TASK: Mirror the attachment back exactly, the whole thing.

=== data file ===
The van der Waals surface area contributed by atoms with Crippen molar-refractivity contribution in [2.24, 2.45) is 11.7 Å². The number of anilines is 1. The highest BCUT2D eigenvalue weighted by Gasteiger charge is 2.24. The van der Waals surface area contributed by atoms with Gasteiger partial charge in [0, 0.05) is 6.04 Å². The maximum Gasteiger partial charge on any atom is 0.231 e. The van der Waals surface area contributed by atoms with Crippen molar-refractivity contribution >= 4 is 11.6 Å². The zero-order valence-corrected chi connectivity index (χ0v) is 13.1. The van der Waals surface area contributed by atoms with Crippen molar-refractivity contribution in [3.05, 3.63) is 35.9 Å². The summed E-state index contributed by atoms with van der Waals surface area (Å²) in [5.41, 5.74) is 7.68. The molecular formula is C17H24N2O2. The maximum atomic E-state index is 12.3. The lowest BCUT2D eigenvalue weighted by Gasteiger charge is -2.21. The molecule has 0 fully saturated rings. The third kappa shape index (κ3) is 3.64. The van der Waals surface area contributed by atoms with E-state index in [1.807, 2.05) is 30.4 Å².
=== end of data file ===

The van der Waals surface area contributed by atoms with Crippen molar-refractivity contribution in [2.24, 2.45) is 11.7 Å². The number of anilines is 1. The highest BCUT2D eigenvalue weighted by Gasteiger charge is 2.24. The van der Waals surface area contributed by atoms with Gasteiger partial charge in [0, 0.05) is 6.04 Å². The maximum Gasteiger partial charge on any atom is 0.231 e. The van der Waals surface area contributed by atoms with Crippen molar-refractivity contribution >= 4 is 11.6 Å². The zero-order valence-corrected chi connectivity index (χ0v) is 13.1. The van der Waals surface area contributed by atoms with Crippen molar-refractivity contribution in [3.05, 3.63) is 35.9 Å². The summed E-state index contributed by atoms with van der Waals surface area (Å²) in [5.41, 5.74) is 7.68. The molecular formula is C17H24N2O2. The maximum atomic E-state index is 12.3. The lowest BCUT2D eigenvalue weighted by Gasteiger charge is -2.21. The molecule has 0 fully saturated rings. The third kappa shape index (κ3) is 3.64. The van der Waals surface area contributed by atoms with E-state index in [1.807, 2.05) is 30.4 Å².